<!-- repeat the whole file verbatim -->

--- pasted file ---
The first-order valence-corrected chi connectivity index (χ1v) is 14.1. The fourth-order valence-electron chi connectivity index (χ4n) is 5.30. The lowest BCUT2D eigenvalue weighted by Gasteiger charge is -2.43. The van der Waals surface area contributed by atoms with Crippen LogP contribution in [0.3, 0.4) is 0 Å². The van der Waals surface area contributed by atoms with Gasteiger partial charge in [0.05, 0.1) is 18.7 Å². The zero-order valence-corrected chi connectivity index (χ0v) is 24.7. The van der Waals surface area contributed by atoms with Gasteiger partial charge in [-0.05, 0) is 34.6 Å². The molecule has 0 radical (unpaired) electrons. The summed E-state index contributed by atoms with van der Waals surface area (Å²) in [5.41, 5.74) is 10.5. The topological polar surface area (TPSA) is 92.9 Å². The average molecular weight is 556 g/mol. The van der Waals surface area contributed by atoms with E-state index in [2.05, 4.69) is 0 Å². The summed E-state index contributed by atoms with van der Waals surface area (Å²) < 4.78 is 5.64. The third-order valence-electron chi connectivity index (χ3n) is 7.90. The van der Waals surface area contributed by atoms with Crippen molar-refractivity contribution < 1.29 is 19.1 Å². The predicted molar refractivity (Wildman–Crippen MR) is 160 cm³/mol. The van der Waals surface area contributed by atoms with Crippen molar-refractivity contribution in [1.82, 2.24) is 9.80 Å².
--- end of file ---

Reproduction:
The first-order valence-corrected chi connectivity index (χ1v) is 14.1. The fourth-order valence-electron chi connectivity index (χ4n) is 5.30. The lowest BCUT2D eigenvalue weighted by Gasteiger charge is -2.43. The van der Waals surface area contributed by atoms with Crippen LogP contribution in [0.3, 0.4) is 0 Å². The van der Waals surface area contributed by atoms with Gasteiger partial charge in [0.05, 0.1) is 18.7 Å². The zero-order valence-corrected chi connectivity index (χ0v) is 24.7. The van der Waals surface area contributed by atoms with Gasteiger partial charge in [-0.05, 0) is 34.6 Å². The molecule has 0 radical (unpaired) electrons. The summed E-state index contributed by atoms with van der Waals surface area (Å²) in [5.41, 5.74) is 10.5. The topological polar surface area (TPSA) is 92.9 Å². The average molecular weight is 556 g/mol. The van der Waals surface area contributed by atoms with E-state index in [2.05, 4.69) is 0 Å². The summed E-state index contributed by atoms with van der Waals surface area (Å²) < 4.78 is 5.64. The third-order valence-electron chi connectivity index (χ3n) is 7.90. The van der Waals surface area contributed by atoms with Crippen molar-refractivity contribution < 1.29 is 19.1 Å². The predicted molar refractivity (Wildman–Crippen MR) is 160 cm³/mol. The van der Waals surface area contributed by atoms with Crippen molar-refractivity contribution in [1.82, 2.24) is 9.80 Å².